Shiro and Jiro in 2015
Shiro and Jiro in 1967
But in 1970, Chef Shiro introduced the city of Seattle to sushi when he convinced his bosses at Maneki restaurant to build Seattle’s first sushi bar.
Chef Shiro had just completed years of grueling apprenticeships at Yoshino Sushi in the Ginza district of Tokyo, training hard alongside his senior supervisor, the world renowned (and now cinematically famous) sushi maestro, Jiro Ono.
But unlike his contemporaries, Chef Shiro had his eyes on America. Chef Shiro was convinced that he could import the Edo-mae style and “shun” philosophy of Tokyo to the extraordinary variety and delectable seafood offerings of the Pacific Northwest.
He was right. After working at Maneki, Chef Shiro opened his first restaurant, Nikko, in the International District. In 1992, he sold Nikko to the Westin hotel chain and opened the new Nikko at the downtown hotel location. For Westin, Chef Shiro served as Executive Chef and helped open several properties throughout the Americas.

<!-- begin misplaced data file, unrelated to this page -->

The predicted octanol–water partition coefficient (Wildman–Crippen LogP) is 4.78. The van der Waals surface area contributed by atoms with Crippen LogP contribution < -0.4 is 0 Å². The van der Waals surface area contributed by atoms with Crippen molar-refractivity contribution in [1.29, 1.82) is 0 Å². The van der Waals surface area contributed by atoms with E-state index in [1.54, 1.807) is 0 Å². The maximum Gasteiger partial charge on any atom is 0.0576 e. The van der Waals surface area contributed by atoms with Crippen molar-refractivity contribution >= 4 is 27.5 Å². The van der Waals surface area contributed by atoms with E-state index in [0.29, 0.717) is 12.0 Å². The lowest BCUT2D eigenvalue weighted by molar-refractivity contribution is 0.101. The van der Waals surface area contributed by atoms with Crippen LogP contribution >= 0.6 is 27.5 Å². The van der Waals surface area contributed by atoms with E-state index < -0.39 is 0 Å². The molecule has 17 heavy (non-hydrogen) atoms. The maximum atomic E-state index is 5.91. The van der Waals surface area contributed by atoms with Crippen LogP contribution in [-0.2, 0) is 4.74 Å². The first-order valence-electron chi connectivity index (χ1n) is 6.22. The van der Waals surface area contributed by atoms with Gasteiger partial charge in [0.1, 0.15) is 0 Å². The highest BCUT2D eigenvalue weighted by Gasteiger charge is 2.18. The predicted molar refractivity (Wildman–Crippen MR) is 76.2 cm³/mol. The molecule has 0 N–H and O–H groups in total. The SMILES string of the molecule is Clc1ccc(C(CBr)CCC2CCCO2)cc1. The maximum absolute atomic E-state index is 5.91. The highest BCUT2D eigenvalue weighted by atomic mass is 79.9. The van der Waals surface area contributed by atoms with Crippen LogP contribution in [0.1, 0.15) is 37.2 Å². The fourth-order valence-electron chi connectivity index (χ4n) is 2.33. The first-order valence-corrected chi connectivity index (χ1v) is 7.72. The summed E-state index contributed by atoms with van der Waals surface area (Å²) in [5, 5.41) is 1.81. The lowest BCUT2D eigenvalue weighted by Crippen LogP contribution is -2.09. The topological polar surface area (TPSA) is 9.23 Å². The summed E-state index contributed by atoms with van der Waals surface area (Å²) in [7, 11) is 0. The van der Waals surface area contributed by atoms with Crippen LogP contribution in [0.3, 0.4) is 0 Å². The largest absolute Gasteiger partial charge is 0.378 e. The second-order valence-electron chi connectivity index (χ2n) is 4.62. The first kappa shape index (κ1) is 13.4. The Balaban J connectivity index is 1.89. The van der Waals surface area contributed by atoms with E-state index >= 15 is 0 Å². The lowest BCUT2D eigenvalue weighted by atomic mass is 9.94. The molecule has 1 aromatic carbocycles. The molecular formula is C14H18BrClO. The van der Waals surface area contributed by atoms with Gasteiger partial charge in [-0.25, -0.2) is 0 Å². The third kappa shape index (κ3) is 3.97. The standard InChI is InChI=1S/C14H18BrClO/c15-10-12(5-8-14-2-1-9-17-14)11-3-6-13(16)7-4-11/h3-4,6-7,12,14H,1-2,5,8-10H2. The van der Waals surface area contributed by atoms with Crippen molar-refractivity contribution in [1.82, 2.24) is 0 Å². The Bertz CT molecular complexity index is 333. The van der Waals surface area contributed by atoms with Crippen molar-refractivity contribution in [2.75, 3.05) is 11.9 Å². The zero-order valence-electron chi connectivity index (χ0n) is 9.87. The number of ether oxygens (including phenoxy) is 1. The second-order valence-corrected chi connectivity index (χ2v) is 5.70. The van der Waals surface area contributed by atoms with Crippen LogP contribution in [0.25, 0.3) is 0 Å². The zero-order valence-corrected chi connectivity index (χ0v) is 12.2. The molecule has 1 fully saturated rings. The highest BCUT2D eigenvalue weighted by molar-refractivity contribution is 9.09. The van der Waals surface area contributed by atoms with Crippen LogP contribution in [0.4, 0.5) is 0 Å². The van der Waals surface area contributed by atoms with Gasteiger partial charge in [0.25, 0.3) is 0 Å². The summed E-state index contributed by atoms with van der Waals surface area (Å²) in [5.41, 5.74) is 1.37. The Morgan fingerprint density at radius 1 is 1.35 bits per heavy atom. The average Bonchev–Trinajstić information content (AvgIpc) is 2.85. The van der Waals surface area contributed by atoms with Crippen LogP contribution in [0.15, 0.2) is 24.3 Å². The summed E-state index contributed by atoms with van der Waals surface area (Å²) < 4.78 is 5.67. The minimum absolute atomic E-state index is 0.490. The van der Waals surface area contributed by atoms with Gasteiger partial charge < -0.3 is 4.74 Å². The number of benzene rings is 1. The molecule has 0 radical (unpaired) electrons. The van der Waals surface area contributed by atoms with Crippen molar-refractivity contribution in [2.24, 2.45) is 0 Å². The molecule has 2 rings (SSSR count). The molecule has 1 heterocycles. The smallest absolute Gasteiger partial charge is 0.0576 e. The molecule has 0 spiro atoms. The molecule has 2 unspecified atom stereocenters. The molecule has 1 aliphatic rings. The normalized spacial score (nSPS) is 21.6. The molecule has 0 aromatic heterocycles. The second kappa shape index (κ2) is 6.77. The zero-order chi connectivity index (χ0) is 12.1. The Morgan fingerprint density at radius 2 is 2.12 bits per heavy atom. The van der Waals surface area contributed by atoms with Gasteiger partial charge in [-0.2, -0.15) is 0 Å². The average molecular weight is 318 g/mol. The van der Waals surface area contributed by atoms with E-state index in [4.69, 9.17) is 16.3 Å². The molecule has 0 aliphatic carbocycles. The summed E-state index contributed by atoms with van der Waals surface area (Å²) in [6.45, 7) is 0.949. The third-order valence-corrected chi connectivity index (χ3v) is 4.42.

After his first “retirement”, Chef Shiro opened Shiro’s in Belltown in 1994. Shiro’s became a smash success and was one of the pioneering restaurants to usher in Belltown’s revival as a hot dining spot in downtown Seattle. In 2014, Chef Shiro sold his remaining stake of Shiro’s to the I Love Sushi group which operates it to this day.
Nominated twice for the James Beard Award, Chef Shiro has cooked for Japanese Prime Ministers, masters of the arts, star athletes, industry tycoons, and has shared his knowledge and experience with local colleges and universities. Chef Shiro’s dishes have also been served in the First Class cabins of Japan Airlines and United Airlines. But what Chef Shiro enjoys most is preparing and explaining the intricacies and detail of the delicious item he has just served to the customer seated in front of him at the sushi bar.
Wit, Wisdom and Recipes from a Sushi Pioneer
A memoir by Shiro Kashiba